Off Hour Commuting for You and Me

Night Riding on the Casseroll

Sometime around 2004-2006 my daily commuted was from my parents home in Annapolis, MD to work in Adams Morgan of Washington, DC, where I worked at the service manager of City Bikes. The commute normally included driving my car to the end stop of the metro line near College Park, MD. Parking my car and then riding my bike into the city, roughly 14 miles through neighborhood streets and then into Washington D.C.

Little did I know, I was riding on some of the most dangerous intersections and roads that I would find in my lifespan. My commute into the shop normally started around 8:30am, navigating through the end of rush hour. My evening commute ranged from 6pm, or 2am.. The 1am time is why I commuted by bike, as the local metro line shut off early during the week and would leave me stranded in the city if I didn’t ride a bike.

The ride home after 10pm became the peaceful, calming and the one things I looked forward to everyday. The ride alone is what kept me from moving into the city and cutting my commute into a 1/4 the distance. During this late night commute I saw many things including drug bust, drunk drivers and other kooky bike commuters. The lack of cars on the road gave me a false feeling of safety and the night wrapped her arms around me keeping me safe.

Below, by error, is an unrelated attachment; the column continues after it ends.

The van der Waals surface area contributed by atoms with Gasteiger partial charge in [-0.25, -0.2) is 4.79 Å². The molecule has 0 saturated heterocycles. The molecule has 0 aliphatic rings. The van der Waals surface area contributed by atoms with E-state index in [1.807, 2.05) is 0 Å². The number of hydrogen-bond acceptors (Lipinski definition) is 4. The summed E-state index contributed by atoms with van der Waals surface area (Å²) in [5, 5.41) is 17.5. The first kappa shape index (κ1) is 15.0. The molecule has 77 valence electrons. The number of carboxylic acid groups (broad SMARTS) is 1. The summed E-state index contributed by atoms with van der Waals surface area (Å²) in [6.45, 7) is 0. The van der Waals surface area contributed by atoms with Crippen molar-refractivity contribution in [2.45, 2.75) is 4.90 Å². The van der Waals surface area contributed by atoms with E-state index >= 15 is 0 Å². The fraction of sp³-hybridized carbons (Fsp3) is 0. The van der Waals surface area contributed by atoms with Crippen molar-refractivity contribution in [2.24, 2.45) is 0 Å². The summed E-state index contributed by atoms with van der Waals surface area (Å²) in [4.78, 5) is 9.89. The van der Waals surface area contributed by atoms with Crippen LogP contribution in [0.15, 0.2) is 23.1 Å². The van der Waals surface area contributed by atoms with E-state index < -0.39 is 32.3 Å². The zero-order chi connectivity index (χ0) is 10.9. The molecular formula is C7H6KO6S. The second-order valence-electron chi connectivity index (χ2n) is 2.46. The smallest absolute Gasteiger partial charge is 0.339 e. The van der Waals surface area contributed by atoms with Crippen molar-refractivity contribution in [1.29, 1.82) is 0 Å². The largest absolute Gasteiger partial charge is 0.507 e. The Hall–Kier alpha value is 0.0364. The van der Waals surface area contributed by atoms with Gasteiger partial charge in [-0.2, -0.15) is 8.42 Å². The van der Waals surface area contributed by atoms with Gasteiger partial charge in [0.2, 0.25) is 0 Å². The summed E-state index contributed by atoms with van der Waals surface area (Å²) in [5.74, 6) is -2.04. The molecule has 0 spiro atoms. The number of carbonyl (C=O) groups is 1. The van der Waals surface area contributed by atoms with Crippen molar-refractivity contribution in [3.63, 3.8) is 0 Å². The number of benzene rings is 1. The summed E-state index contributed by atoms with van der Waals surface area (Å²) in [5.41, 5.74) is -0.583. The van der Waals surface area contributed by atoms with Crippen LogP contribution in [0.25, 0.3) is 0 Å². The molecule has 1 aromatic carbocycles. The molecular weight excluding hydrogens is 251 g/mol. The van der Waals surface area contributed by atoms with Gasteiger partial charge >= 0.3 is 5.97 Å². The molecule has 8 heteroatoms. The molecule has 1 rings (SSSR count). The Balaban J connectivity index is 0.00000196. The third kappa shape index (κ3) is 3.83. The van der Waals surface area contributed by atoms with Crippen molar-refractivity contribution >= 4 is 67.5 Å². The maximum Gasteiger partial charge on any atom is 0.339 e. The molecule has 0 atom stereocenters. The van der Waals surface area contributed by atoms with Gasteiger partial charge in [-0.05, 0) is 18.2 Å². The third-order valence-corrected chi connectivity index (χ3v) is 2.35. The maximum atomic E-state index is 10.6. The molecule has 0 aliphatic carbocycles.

The New York Times has an article about The Night Riders. The unique individuals that find them on the streets long after others.

“There weren’t too many cars on the street, and those that were, it always seemed as if they were watching for me,” said Ms. Casner, 53. “I seldom had to stop or even slow down, and no one honked they way they do during the day. It was just, as I said, almost magical.”

No firm numbers exist for the number of New Yorkers who commute by bicycle during the wee hours. But in a city of inveterate overworking undersleepers, it’s a near certainty that many of the tens of thousands of regular bike commuters are doing so. Often festooned with lights and reflective clothing, these night riders find an almost monastic commute in the slowed-down streets.

Originally found at NYTimes

What is your latest or earliest commute. How do you feel being on the road when there are no others?

Post navigation